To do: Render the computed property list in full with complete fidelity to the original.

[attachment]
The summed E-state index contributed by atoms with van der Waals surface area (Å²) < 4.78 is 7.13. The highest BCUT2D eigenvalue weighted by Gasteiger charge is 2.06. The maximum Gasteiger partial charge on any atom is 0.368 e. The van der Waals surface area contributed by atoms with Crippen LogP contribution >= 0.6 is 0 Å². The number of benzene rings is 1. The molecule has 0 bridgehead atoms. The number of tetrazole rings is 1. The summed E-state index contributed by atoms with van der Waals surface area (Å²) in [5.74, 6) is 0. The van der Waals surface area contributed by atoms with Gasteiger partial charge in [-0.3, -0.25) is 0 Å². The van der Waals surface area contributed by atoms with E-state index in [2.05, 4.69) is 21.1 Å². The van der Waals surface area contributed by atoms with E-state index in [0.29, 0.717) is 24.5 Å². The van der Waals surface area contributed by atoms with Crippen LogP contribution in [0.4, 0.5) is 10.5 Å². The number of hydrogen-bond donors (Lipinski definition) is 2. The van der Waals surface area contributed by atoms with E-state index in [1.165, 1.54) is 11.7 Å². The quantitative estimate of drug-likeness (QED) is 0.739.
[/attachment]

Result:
The summed E-state index contributed by atoms with van der Waals surface area (Å²) < 4.78 is 7.13. The highest BCUT2D eigenvalue weighted by Gasteiger charge is 2.06. The maximum Gasteiger partial charge on any atom is 0.368 e. The van der Waals surface area contributed by atoms with Crippen LogP contribution >= 0.6 is 0 Å². The number of benzene rings is 1. The molecule has 0 bridgehead atoms. The number of tetrazole rings is 1. The summed E-state index contributed by atoms with van der Waals surface area (Å²) in [5.74, 6) is 0. The van der Waals surface area contributed by atoms with Gasteiger partial charge in [-0.3, -0.25) is 0 Å². The van der Waals surface area contributed by atoms with E-state index in [2.05, 4.69) is 21.1 Å². The van der Waals surface area contributed by atoms with E-state index in [0.29, 0.717) is 24.5 Å². The van der Waals surface area contributed by atoms with Crippen LogP contribution in [0.4, 0.5) is 10.5 Å². The number of hydrogen-bond donors (Lipinski definition) is 2. The van der Waals surface area contributed by atoms with E-state index in [1.165, 1.54) is 11.7 Å². The quantitative estimate of drug-likeness (QED) is 0.739.